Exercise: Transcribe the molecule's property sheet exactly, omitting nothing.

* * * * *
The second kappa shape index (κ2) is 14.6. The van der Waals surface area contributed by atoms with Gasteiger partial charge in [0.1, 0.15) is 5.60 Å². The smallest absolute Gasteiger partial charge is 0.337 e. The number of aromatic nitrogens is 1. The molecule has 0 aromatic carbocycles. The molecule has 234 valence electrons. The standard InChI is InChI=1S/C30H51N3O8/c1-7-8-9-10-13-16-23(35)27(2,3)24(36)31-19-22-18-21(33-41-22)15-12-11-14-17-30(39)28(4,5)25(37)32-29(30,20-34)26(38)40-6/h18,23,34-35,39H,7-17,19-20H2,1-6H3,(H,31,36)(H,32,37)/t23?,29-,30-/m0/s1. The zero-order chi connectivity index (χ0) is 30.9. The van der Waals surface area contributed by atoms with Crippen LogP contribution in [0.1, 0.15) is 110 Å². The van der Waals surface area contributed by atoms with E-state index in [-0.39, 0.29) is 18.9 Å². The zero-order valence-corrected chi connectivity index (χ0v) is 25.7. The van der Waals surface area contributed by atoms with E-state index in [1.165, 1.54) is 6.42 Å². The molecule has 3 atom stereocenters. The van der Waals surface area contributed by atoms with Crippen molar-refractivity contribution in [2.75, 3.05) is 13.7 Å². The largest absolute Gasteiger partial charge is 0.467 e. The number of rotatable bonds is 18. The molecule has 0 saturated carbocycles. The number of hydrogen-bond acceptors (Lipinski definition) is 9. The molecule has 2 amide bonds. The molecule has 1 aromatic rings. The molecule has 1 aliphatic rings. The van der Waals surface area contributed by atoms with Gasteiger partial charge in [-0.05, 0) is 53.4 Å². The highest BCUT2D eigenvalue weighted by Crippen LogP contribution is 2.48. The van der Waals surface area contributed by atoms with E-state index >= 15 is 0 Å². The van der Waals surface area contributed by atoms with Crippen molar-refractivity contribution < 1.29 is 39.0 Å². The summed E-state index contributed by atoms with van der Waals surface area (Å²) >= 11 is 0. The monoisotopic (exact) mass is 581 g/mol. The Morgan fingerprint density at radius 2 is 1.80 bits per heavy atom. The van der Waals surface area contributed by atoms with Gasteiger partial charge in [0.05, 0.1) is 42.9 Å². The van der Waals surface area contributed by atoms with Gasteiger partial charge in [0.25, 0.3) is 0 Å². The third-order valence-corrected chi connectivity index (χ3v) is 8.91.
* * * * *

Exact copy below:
The second kappa shape index (κ2) is 14.6. The van der Waals surface area contributed by atoms with Gasteiger partial charge in [0.1, 0.15) is 5.60 Å². The smallest absolute Gasteiger partial charge is 0.337 e. The number of aromatic nitrogens is 1. The molecule has 0 aromatic carbocycles. The molecule has 234 valence electrons. The standard InChI is InChI=1S/C30H51N3O8/c1-7-8-9-10-13-16-23(35)27(2,3)24(36)31-19-22-18-21(33-41-22)15-12-11-14-17-30(39)28(4,5)25(37)32-29(30,20-34)26(38)40-6/h18,23,34-35,39H,7-17,19-20H2,1-6H3,(H,31,36)(H,32,37)/t23?,29-,30-/m0/s1. The zero-order chi connectivity index (χ0) is 30.9. The van der Waals surface area contributed by atoms with Crippen LogP contribution in [0.1, 0.15) is 110 Å². The van der Waals surface area contributed by atoms with E-state index in [-0.39, 0.29) is 18.9 Å². The zero-order valence-corrected chi connectivity index (χ0v) is 25.7. The van der Waals surface area contributed by atoms with E-state index in [1.165, 1.54) is 6.42 Å². The molecule has 3 atom stereocenters. The van der Waals surface area contributed by atoms with Crippen molar-refractivity contribution in [2.75, 3.05) is 13.7 Å². The largest absolute Gasteiger partial charge is 0.467 e. The number of rotatable bonds is 18. The molecule has 0 saturated carbocycles. The number of hydrogen-bond acceptors (Lipinski definition) is 9. The molecule has 2 amide bonds. The molecule has 1 aromatic rings. The molecule has 1 aliphatic rings. The van der Waals surface area contributed by atoms with Gasteiger partial charge in [-0.05, 0) is 53.4 Å². The highest BCUT2D eigenvalue weighted by Crippen LogP contribution is 2.48. The van der Waals surface area contributed by atoms with E-state index >= 15 is 0 Å². The van der Waals surface area contributed by atoms with Crippen molar-refractivity contribution < 1.29 is 39.0 Å². The summed E-state index contributed by atoms with van der Waals surface area (Å²) >= 11 is 0. The monoisotopic (exact) mass is 581 g/mol. The Morgan fingerprint density at radius 2 is 1.80 bits per heavy atom. The van der Waals surface area contributed by atoms with Gasteiger partial charge in [0.05, 0.1) is 42.9 Å². The van der Waals surface area contributed by atoms with Gasteiger partial charge in [0.25, 0.3) is 0 Å². The third-order valence-corrected chi connectivity index (χ3v) is 8.91.